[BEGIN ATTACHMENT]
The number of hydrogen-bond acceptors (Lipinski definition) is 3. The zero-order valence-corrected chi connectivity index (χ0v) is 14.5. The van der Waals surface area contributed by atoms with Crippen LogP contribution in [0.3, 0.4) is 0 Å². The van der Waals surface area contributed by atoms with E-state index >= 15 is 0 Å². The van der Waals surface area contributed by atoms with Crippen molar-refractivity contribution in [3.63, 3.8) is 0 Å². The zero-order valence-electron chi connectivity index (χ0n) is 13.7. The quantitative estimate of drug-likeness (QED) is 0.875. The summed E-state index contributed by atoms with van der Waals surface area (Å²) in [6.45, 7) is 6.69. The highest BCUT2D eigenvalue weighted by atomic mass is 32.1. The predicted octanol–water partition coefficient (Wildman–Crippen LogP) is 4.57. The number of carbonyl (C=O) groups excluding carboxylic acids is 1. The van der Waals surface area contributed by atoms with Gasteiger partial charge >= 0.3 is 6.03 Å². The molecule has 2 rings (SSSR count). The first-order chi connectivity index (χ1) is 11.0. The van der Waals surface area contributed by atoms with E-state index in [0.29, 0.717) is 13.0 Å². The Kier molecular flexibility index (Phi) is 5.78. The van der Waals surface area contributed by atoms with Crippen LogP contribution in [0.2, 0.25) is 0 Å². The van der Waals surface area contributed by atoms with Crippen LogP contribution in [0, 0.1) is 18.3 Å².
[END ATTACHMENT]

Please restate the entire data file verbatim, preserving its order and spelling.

The number of hydrogen-bond acceptors (Lipinski definition) is 3. The zero-order valence-corrected chi connectivity index (χ0v) is 14.5. The van der Waals surface area contributed by atoms with Crippen LogP contribution in [0.3, 0.4) is 0 Å². The van der Waals surface area contributed by atoms with E-state index >= 15 is 0 Å². The van der Waals surface area contributed by atoms with Crippen molar-refractivity contribution in [3.63, 3.8) is 0 Å². The zero-order valence-electron chi connectivity index (χ0n) is 13.7. The quantitative estimate of drug-likeness (QED) is 0.875. The summed E-state index contributed by atoms with van der Waals surface area (Å²) in [6.45, 7) is 6.69. The highest BCUT2D eigenvalue weighted by atomic mass is 32.1. The predicted octanol–water partition coefficient (Wildman–Crippen LogP) is 4.57. The number of carbonyl (C=O) groups excluding carboxylic acids is 1. The van der Waals surface area contributed by atoms with Gasteiger partial charge >= 0.3 is 6.03 Å². The molecule has 2 rings (SSSR count). The first-order chi connectivity index (χ1) is 11.0. The van der Waals surface area contributed by atoms with E-state index in [0.29, 0.717) is 13.0 Å². The Kier molecular flexibility index (Phi) is 5.78. The van der Waals surface area contributed by atoms with Crippen LogP contribution in [0.2, 0.25) is 0 Å². The van der Waals surface area contributed by atoms with Crippen LogP contribution in [0, 0.1) is 18.3 Å².